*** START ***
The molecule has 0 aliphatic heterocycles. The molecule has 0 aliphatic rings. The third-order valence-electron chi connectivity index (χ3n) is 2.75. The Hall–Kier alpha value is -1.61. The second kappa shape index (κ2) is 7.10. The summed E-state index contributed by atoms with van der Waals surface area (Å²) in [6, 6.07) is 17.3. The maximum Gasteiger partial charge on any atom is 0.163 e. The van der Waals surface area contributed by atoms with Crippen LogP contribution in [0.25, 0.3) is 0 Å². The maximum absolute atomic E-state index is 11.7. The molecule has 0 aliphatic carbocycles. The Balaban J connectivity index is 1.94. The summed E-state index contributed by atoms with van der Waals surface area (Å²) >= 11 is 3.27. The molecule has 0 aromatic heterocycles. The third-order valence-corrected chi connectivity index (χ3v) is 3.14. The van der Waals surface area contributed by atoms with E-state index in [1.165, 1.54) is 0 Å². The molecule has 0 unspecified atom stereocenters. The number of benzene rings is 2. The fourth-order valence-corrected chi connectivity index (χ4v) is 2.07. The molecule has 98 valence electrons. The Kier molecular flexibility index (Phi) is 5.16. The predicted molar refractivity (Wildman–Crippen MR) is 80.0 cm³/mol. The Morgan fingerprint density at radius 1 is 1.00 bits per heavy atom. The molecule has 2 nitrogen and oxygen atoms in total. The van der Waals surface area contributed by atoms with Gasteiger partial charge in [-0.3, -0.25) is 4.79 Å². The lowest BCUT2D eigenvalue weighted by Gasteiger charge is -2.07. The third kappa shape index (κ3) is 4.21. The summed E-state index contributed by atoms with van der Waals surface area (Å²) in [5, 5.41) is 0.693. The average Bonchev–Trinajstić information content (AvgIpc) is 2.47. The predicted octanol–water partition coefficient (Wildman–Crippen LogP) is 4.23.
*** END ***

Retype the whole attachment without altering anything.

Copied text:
The molecule has 0 aliphatic heterocycles. The molecule has 0 aliphatic rings. The third-order valence-electron chi connectivity index (χ3n) is 2.75. The Hall–Kier alpha value is -1.61. The second kappa shape index (κ2) is 7.10. The summed E-state index contributed by atoms with van der Waals surface area (Å²) in [6, 6.07) is 17.3. The maximum Gasteiger partial charge on any atom is 0.163 e. The van der Waals surface area contributed by atoms with Crippen LogP contribution in [0.25, 0.3) is 0 Å². The maximum absolute atomic E-state index is 11.7. The molecule has 0 aliphatic carbocycles. The Balaban J connectivity index is 1.94. The summed E-state index contributed by atoms with van der Waals surface area (Å²) >= 11 is 3.27. The molecule has 0 aromatic heterocycles. The third-order valence-corrected chi connectivity index (χ3v) is 3.14. The van der Waals surface area contributed by atoms with E-state index in [1.165, 1.54) is 0 Å². The molecule has 0 unspecified atom stereocenters. The number of benzene rings is 2. The fourth-order valence-corrected chi connectivity index (χ4v) is 2.07. The molecule has 98 valence electrons. The Kier molecular flexibility index (Phi) is 5.16. The predicted molar refractivity (Wildman–Crippen MR) is 80.0 cm³/mol. The Morgan fingerprint density at radius 1 is 1.00 bits per heavy atom. The molecule has 2 nitrogen and oxygen atoms in total. The van der Waals surface area contributed by atoms with Gasteiger partial charge in [-0.3, -0.25) is 4.79 Å². The lowest BCUT2D eigenvalue weighted by Gasteiger charge is -2.07. The third kappa shape index (κ3) is 4.21. The summed E-state index contributed by atoms with van der Waals surface area (Å²) in [5, 5.41) is 0.693. The average Bonchev–Trinajstić information content (AvgIpc) is 2.47. The predicted octanol–water partition coefficient (Wildman–Crippen LogP) is 4.23.